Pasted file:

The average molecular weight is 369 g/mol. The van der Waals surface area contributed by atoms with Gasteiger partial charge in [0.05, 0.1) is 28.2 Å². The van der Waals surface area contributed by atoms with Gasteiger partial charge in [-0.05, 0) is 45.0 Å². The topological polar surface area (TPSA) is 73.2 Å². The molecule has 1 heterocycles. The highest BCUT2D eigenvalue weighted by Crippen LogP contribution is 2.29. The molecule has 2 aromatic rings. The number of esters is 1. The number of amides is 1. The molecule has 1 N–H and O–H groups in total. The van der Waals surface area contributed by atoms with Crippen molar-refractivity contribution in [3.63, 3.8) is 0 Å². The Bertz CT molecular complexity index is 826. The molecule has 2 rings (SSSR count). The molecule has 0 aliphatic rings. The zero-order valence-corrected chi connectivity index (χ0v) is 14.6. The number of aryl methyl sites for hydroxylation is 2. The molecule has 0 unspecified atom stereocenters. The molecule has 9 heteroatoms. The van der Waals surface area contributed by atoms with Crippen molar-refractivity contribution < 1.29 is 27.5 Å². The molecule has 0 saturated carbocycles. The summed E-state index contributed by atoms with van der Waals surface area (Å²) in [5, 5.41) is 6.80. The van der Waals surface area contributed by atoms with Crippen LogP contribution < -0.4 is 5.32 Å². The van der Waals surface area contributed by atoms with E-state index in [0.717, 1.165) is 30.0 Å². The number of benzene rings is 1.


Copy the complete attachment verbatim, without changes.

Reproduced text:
The average molecular weight is 369 g/mol. The van der Waals surface area contributed by atoms with Gasteiger partial charge in [0.05, 0.1) is 28.2 Å². The van der Waals surface area contributed by atoms with Gasteiger partial charge in [-0.05, 0) is 45.0 Å². The topological polar surface area (TPSA) is 73.2 Å². The molecule has 1 heterocycles. The highest BCUT2D eigenvalue weighted by Crippen LogP contribution is 2.29. The molecule has 2 aromatic rings. The number of esters is 1. The number of amides is 1. The molecule has 1 N–H and O–H groups in total. The van der Waals surface area contributed by atoms with Crippen molar-refractivity contribution in [3.63, 3.8) is 0 Å². The Bertz CT molecular complexity index is 826. The molecule has 2 rings (SSSR count). The molecule has 0 aliphatic rings. The zero-order valence-corrected chi connectivity index (χ0v) is 14.6. The number of aryl methyl sites for hydroxylation is 2. The molecule has 0 unspecified atom stereocenters. The molecule has 9 heteroatoms. The van der Waals surface area contributed by atoms with Crippen molar-refractivity contribution < 1.29 is 27.5 Å². The molecule has 0 saturated carbocycles. The summed E-state index contributed by atoms with van der Waals surface area (Å²) in [5, 5.41) is 6.80. The van der Waals surface area contributed by atoms with Crippen LogP contribution < -0.4 is 5.32 Å². The van der Waals surface area contributed by atoms with E-state index in [0.717, 1.165) is 30.0 Å². The number of benzene rings is 1.